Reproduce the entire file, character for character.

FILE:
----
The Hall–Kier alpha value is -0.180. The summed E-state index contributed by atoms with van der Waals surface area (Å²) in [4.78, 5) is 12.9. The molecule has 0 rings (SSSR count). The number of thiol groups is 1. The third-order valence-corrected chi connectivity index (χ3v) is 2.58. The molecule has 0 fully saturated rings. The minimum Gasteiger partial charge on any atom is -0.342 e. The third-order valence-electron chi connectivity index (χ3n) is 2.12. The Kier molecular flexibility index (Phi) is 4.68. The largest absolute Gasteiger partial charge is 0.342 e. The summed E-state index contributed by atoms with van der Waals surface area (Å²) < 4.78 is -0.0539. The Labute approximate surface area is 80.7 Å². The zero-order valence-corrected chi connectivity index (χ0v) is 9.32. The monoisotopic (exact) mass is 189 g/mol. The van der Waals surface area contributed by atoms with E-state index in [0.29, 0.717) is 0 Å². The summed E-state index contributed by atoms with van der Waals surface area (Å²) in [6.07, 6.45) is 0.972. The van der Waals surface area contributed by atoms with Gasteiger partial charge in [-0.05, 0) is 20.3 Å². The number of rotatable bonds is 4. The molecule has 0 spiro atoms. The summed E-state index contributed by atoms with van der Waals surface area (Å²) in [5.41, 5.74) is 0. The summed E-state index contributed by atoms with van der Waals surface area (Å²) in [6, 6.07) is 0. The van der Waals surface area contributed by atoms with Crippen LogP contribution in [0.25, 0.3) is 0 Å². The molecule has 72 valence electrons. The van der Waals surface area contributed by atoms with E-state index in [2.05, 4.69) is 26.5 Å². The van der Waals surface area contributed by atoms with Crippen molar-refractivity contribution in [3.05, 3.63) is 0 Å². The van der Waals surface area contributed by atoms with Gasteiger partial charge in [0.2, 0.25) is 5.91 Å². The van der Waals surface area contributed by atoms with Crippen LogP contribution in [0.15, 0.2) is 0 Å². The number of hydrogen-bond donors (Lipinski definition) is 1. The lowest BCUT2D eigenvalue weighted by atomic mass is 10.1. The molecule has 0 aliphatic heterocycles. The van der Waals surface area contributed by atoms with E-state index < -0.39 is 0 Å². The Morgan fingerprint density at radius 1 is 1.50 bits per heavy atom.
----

The Hall–Kier alpha value is -0.180. The summed E-state index contributed by atoms with van der Waals surface area (Å²) in [4.78, 5) is 12.9. The molecule has 0 rings (SSSR count). The number of thiol groups is 1. The third-order valence-corrected chi connectivity index (χ3v) is 2.58. The molecule has 0 fully saturated rings. The minimum Gasteiger partial charge on any atom is -0.342 e. The third-order valence-electron chi connectivity index (χ3n) is 2.12. The Kier molecular flexibility index (Phi) is 4.68. The largest absolute Gasteiger partial charge is 0.342 e. The summed E-state index contributed by atoms with van der Waals surface area (Å²) < 4.78 is -0.0539. The Labute approximate surface area is 80.7 Å². The zero-order valence-corrected chi connectivity index (χ0v) is 9.32. The monoisotopic (exact) mass is 189 g/mol. The van der Waals surface area contributed by atoms with E-state index in [0.29, 0.717) is 0 Å². The summed E-state index contributed by atoms with van der Waals surface area (Å²) in [6.07, 6.45) is 0.972. The van der Waals surface area contributed by atoms with Gasteiger partial charge in [-0.05, 0) is 20.3 Å². The number of rotatable bonds is 4. The molecule has 0 spiro atoms. The summed E-state index contributed by atoms with van der Waals surface area (Å²) in [5.41, 5.74) is 0. The summed E-state index contributed by atoms with van der Waals surface area (Å²) in [6, 6.07) is 0. The van der Waals surface area contributed by atoms with Crippen LogP contribution in [0.25, 0.3) is 0 Å². The molecule has 72 valence electrons. The van der Waals surface area contributed by atoms with E-state index in [2.05, 4.69) is 26.5 Å². The van der Waals surface area contributed by atoms with Crippen molar-refractivity contribution in [3.05, 3.63) is 0 Å². The van der Waals surface area contributed by atoms with Gasteiger partial charge in [0.2, 0.25) is 5.91 Å². The van der Waals surface area contributed by atoms with Crippen LogP contribution in [0.15, 0.2) is 0 Å². The number of hydrogen-bond donors (Lipinski definition) is 1. The lowest BCUT2D eigenvalue weighted by atomic mass is 10.1. The molecule has 0 aliphatic heterocycles. The van der Waals surface area contributed by atoms with E-state index < -0.39 is 0 Å². The Morgan fingerprint density at radius 1 is 1.50 bits per heavy atom.